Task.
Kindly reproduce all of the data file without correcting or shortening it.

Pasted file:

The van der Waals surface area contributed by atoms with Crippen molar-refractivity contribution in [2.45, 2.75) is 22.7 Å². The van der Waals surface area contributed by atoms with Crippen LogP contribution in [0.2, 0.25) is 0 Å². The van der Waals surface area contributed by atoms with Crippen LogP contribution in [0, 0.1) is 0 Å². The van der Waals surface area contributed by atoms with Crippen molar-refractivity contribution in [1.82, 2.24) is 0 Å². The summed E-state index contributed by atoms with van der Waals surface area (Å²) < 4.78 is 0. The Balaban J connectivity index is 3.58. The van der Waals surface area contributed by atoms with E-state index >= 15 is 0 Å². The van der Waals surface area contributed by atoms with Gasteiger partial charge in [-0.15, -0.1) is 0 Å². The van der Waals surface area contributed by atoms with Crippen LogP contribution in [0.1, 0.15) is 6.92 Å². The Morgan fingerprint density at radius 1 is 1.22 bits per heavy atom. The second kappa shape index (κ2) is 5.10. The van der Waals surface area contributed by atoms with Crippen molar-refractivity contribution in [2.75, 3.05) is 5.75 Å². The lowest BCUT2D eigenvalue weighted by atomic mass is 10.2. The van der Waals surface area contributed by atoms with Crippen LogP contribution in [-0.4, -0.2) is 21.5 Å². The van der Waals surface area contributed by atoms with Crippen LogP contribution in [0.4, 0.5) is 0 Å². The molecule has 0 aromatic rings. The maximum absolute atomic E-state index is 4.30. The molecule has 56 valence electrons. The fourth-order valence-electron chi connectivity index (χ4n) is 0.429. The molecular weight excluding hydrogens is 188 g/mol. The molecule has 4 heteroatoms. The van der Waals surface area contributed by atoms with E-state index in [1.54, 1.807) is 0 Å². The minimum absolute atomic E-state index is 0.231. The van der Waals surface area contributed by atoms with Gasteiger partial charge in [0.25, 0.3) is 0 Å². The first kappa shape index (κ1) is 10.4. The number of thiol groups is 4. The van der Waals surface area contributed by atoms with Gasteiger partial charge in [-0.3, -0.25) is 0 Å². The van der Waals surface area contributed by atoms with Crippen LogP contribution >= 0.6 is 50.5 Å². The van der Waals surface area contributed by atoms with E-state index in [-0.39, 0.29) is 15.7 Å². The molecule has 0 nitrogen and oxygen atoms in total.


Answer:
The van der Waals surface area contributed by atoms with Crippen molar-refractivity contribution in [2.45, 2.75) is 22.7 Å². The van der Waals surface area contributed by atoms with Crippen LogP contribution in [0.2, 0.25) is 0 Å². The van der Waals surface area contributed by atoms with Crippen LogP contribution in [0, 0.1) is 0 Å². The van der Waals surface area contributed by atoms with Crippen molar-refractivity contribution in [1.82, 2.24) is 0 Å². The summed E-state index contributed by atoms with van der Waals surface area (Å²) < 4.78 is 0. The Balaban J connectivity index is 3.58. The van der Waals surface area contributed by atoms with E-state index >= 15 is 0 Å². The van der Waals surface area contributed by atoms with Gasteiger partial charge in [-0.15, -0.1) is 0 Å². The van der Waals surface area contributed by atoms with Crippen LogP contribution in [0.1, 0.15) is 6.92 Å². The Morgan fingerprint density at radius 1 is 1.22 bits per heavy atom. The second kappa shape index (κ2) is 5.10. The van der Waals surface area contributed by atoms with Crippen molar-refractivity contribution in [2.75, 3.05) is 5.75 Å². The lowest BCUT2D eigenvalue weighted by atomic mass is 10.2. The van der Waals surface area contributed by atoms with Crippen LogP contribution in [-0.4, -0.2) is 21.5 Å². The van der Waals surface area contributed by atoms with Crippen LogP contribution in [0.4, 0.5) is 0 Å². The molecule has 0 aromatic rings. The maximum absolute atomic E-state index is 4.30. The molecule has 56 valence electrons. The fourth-order valence-electron chi connectivity index (χ4n) is 0.429. The molecular weight excluding hydrogens is 188 g/mol. The molecule has 4 heteroatoms. The van der Waals surface area contributed by atoms with E-state index in [1.54, 1.807) is 0 Å². The minimum absolute atomic E-state index is 0.231. The van der Waals surface area contributed by atoms with Gasteiger partial charge in [0.25, 0.3) is 0 Å². The first kappa shape index (κ1) is 10.4. The number of thiol groups is 4. The van der Waals surface area contributed by atoms with Gasteiger partial charge in [-0.3, -0.25) is 0 Å². The van der Waals surface area contributed by atoms with Crippen LogP contribution >= 0.6 is 50.5 Å². The van der Waals surface area contributed by atoms with E-state index in [-0.39, 0.29) is 15.7 Å². The molecule has 0 nitrogen and oxygen atoms in total.